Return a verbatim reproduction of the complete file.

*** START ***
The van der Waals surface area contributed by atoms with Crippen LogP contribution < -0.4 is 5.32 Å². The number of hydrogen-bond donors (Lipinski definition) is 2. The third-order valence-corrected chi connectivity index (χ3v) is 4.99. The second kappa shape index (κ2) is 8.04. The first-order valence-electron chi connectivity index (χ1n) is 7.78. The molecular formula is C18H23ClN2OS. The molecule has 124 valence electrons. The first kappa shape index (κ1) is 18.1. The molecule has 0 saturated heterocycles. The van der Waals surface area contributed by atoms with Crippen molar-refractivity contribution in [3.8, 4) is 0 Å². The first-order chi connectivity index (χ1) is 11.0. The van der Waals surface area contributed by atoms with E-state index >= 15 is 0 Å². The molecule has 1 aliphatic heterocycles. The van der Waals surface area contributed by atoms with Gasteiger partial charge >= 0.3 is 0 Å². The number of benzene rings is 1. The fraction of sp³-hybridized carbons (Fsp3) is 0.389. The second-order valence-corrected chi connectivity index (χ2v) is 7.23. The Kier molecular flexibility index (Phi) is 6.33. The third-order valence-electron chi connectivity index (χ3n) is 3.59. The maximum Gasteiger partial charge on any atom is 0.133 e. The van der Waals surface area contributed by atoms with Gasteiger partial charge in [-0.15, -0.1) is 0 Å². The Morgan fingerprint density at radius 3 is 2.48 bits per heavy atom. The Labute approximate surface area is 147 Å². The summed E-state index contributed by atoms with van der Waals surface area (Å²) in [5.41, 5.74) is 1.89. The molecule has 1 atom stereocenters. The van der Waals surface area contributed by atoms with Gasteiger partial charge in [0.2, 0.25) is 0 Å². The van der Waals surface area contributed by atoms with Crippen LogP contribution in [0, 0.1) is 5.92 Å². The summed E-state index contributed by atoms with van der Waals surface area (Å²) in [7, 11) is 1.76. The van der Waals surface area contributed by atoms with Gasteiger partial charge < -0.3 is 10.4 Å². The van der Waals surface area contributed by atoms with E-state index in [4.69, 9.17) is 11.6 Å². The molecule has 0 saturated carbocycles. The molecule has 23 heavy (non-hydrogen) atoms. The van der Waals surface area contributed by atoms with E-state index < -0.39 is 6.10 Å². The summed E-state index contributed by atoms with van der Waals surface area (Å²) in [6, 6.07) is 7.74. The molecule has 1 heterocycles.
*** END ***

The van der Waals surface area contributed by atoms with Crippen LogP contribution < -0.4 is 5.32 Å². The number of hydrogen-bond donors (Lipinski definition) is 2. The third-order valence-corrected chi connectivity index (χ3v) is 4.99. The second kappa shape index (κ2) is 8.04. The first-order valence-electron chi connectivity index (χ1n) is 7.78. The molecular formula is C18H23ClN2OS. The molecule has 124 valence electrons. The first kappa shape index (κ1) is 18.1. The molecule has 0 saturated heterocycles. The van der Waals surface area contributed by atoms with Crippen molar-refractivity contribution in [3.8, 4) is 0 Å². The first-order chi connectivity index (χ1) is 11.0. The van der Waals surface area contributed by atoms with E-state index >= 15 is 0 Å². The molecule has 1 aliphatic heterocycles. The van der Waals surface area contributed by atoms with Gasteiger partial charge >= 0.3 is 0 Å². The number of benzene rings is 1. The fraction of sp³-hybridized carbons (Fsp3) is 0.389. The second-order valence-corrected chi connectivity index (χ2v) is 7.23. The Kier molecular flexibility index (Phi) is 6.33. The third-order valence-electron chi connectivity index (χ3n) is 3.59. The maximum Gasteiger partial charge on any atom is 0.133 e. The van der Waals surface area contributed by atoms with Gasteiger partial charge in [-0.15, -0.1) is 0 Å². The Morgan fingerprint density at radius 3 is 2.48 bits per heavy atom. The Labute approximate surface area is 147 Å². The summed E-state index contributed by atoms with van der Waals surface area (Å²) in [5.41, 5.74) is 1.89. The molecule has 1 atom stereocenters. The van der Waals surface area contributed by atoms with Gasteiger partial charge in [0.2, 0.25) is 0 Å². The van der Waals surface area contributed by atoms with Crippen LogP contribution in [0, 0.1) is 5.92 Å². The summed E-state index contributed by atoms with van der Waals surface area (Å²) in [7, 11) is 1.76. The van der Waals surface area contributed by atoms with Gasteiger partial charge < -0.3 is 10.4 Å². The van der Waals surface area contributed by atoms with E-state index in [4.69, 9.17) is 11.6 Å². The molecule has 0 saturated carbocycles. The molecule has 23 heavy (non-hydrogen) atoms. The van der Waals surface area contributed by atoms with E-state index < -0.39 is 6.10 Å². The summed E-state index contributed by atoms with van der Waals surface area (Å²) in [6, 6.07) is 7.74. The molecule has 1 heterocycles.